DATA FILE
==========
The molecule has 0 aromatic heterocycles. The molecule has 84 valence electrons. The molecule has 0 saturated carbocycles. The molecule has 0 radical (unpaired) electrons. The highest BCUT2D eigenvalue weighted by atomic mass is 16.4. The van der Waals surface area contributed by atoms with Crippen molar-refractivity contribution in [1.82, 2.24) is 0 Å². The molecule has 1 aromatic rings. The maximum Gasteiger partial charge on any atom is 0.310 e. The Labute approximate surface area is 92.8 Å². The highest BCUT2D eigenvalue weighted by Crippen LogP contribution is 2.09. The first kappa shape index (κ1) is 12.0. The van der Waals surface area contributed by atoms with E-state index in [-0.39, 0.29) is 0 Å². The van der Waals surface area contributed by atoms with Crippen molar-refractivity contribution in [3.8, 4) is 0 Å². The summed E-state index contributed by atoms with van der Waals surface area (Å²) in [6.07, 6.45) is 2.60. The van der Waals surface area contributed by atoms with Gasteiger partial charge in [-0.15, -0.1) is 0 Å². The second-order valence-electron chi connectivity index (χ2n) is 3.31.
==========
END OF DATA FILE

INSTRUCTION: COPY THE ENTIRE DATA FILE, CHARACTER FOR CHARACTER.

The molecule has 0 aromatic heterocycles. The molecule has 84 valence electrons. The molecule has 0 saturated carbocycles. The molecule has 0 radical (unpaired) electrons. The highest BCUT2D eigenvalue weighted by atomic mass is 16.4. The van der Waals surface area contributed by atoms with Crippen molar-refractivity contribution in [1.82, 2.24) is 0 Å². The molecule has 1 aromatic rings. The maximum Gasteiger partial charge on any atom is 0.310 e. The Labute approximate surface area is 92.8 Å². The highest BCUT2D eigenvalue weighted by Crippen LogP contribution is 2.09. The first kappa shape index (κ1) is 12.0. The van der Waals surface area contributed by atoms with E-state index in [-0.39, 0.29) is 0 Å². The van der Waals surface area contributed by atoms with Crippen molar-refractivity contribution in [3.8, 4) is 0 Å². The summed E-state index contributed by atoms with van der Waals surface area (Å²) in [6.07, 6.45) is 2.60. The van der Waals surface area contributed by atoms with Gasteiger partial charge in [-0.15, -0.1) is 0 Å². The second-order valence-electron chi connectivity index (χ2n) is 3.31.